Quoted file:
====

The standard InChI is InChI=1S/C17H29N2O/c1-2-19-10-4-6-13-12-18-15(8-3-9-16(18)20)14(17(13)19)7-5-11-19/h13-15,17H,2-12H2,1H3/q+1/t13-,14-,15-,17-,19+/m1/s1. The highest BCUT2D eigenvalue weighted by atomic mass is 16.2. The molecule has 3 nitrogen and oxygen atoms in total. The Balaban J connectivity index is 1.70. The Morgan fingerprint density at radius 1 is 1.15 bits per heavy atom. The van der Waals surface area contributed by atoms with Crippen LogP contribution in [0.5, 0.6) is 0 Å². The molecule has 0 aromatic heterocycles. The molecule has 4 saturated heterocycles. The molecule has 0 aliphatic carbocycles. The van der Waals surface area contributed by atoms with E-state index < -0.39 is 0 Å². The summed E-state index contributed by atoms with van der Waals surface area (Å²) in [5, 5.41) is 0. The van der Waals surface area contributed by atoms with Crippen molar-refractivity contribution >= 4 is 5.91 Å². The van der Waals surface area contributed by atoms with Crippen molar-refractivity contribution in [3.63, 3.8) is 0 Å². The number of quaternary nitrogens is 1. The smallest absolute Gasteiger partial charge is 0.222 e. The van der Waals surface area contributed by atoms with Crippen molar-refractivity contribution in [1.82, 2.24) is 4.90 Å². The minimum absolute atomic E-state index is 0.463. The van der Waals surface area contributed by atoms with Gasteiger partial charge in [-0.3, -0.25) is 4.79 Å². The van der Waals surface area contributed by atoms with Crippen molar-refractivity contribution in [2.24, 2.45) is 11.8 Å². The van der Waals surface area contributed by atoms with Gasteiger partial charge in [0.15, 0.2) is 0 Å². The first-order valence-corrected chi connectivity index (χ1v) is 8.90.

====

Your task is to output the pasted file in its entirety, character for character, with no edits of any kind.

The standard InChI is InChI=1S/C17H29N2O/c1-2-19-10-4-6-13-12-18-15(8-3-9-16(18)20)14(17(13)19)7-5-11-19/h13-15,17H,2-12H2,1H3/q+1/t13-,14-,15-,17-,19+/m1/s1. The highest BCUT2D eigenvalue weighted by atomic mass is 16.2. The molecule has 3 nitrogen and oxygen atoms in total. The Balaban J connectivity index is 1.70. The Morgan fingerprint density at radius 1 is 1.15 bits per heavy atom. The van der Waals surface area contributed by atoms with Crippen LogP contribution in [0.5, 0.6) is 0 Å². The molecule has 0 aromatic heterocycles. The molecule has 4 saturated heterocycles. The molecule has 0 aliphatic carbocycles. The van der Waals surface area contributed by atoms with E-state index < -0.39 is 0 Å². The summed E-state index contributed by atoms with van der Waals surface area (Å²) in [5, 5.41) is 0. The van der Waals surface area contributed by atoms with Crippen molar-refractivity contribution >= 4 is 5.91 Å². The van der Waals surface area contributed by atoms with Crippen molar-refractivity contribution in [3.63, 3.8) is 0 Å². The number of quaternary nitrogens is 1. The smallest absolute Gasteiger partial charge is 0.222 e. The van der Waals surface area contributed by atoms with Crippen molar-refractivity contribution in [1.82, 2.24) is 4.90 Å². The minimum absolute atomic E-state index is 0.463. The van der Waals surface area contributed by atoms with Gasteiger partial charge in [-0.3, -0.25) is 4.79 Å². The van der Waals surface area contributed by atoms with Crippen molar-refractivity contribution in [2.24, 2.45) is 11.8 Å². The van der Waals surface area contributed by atoms with Gasteiger partial charge in [0.15, 0.2) is 0 Å². The first-order valence-corrected chi connectivity index (χ1v) is 8.90.